Spring Break is finally here. For me, this is always a time of reflection. Five years ago, at age 26, I became a head football coach. It was only my third year into the profession. Inexperience aside, there was one huge difference from that Eli and the one that is writing this column today: I didn’t have any kids.
Sure, I had the sixty boys on the team to look after, and let me tell you; they were a handful. But I wasn’t a father yet. I didn’t have a daughter like I do now.
When I look back on those years, more often than not I cringe. It’s not because of the job I did or how many games we (didn’t) win. The truth of the matter is: I worked my coaches and myself WAY too hard. If I’d have been a father during that time, I don’t think I would’ve been a very good one.
The coaches were required to be at the field house at 7 in the morning all through the workweek — in-season or off-season — it didn’t matter. I’ll never forget one of my assistants coming to me and explaining how he had to take his kids to daycare and couldn’t make it to the early-morning meetings.
I told him to “make it work.”
Those were my exact words. Cringe-worthy, right?
Today my world revolves around Emersyn Lynn Cranor. If I were faced with a decision between her and early morning coaching meetings, I’d probably hand in my resignation. Which is just what that coach with the kids in daycare did at the end of the first season.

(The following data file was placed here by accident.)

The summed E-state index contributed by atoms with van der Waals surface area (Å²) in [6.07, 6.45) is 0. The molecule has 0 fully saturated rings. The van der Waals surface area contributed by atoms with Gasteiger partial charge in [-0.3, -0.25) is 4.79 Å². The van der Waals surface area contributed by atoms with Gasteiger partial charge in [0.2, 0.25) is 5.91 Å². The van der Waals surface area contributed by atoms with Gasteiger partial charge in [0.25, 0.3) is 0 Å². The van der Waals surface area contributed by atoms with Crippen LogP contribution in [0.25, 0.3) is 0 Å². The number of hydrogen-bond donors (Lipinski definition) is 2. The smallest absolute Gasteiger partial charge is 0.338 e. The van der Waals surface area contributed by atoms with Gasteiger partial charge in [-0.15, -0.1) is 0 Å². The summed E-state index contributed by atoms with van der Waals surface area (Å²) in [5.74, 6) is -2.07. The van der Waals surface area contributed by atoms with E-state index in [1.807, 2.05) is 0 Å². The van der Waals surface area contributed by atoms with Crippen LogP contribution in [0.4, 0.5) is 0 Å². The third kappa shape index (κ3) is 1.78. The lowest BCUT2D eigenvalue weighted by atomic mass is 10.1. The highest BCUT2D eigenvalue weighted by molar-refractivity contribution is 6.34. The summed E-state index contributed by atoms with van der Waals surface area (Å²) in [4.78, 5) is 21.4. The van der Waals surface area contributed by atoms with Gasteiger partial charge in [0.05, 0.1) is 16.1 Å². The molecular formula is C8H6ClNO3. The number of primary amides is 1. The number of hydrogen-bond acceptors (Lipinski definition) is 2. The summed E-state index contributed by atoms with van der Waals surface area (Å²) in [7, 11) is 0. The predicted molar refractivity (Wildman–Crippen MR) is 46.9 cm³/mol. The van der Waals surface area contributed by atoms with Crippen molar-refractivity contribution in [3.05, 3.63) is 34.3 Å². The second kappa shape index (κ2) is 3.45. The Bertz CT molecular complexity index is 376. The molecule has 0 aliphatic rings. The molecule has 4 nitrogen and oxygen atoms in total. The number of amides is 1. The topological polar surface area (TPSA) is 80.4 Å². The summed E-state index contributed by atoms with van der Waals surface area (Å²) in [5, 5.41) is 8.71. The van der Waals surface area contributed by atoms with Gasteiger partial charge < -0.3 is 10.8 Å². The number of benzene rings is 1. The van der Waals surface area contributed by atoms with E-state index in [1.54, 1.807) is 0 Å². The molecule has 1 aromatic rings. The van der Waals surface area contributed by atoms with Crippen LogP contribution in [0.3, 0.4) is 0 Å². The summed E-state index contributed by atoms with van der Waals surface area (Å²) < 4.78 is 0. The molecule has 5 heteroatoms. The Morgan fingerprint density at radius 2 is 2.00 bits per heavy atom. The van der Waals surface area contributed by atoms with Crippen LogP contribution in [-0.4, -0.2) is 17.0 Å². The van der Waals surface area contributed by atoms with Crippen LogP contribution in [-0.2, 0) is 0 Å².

Americans’ work-to-life balance often seems out of whack. We chase and hurry, running the proverbial “Rat Race,” but at the end of the day, what do we get out of it? Where is the fabled finish line?
In my world, the finish line isn’t a big promotion. It’s not a fancy car. It’s definitely not winning a bunch of football games; I hung up the whistle when Emmy Lynn came along. For me, writing replaced the lifestyle of the gridiron. Putting words on paper and then getting them out there where people can read them; that’s the compulsion I have to guard against now.
But the nice thing about writing is, I can do it from home. I have an office and a big oak desk covered with Emmy’s drawings and scribbles. She likes to come into my office when I’m working and listen to music. Sometimes we even make our own. I’ll break out the guitar and she’ll grab a microphone, and off we go.
If I’d have known then what I know now, I would’ve never called those early-morning meetings, pulling all my coaches away from their families. Don’t get me wrong; it would’ve been a hard decision. In that profession winning and losing are extremely important.
But the truth is, winning and losing are just as important when it comes to family life. And just because there are no touchdowns or homeruns, I guarantee you somebody — your spouse, your son, your daughter — is keeping score.
So take it from me, a guy who’s made this mistake already: Slow down, soak it up, and be sure to enjoy time with your family during this Spring Break.
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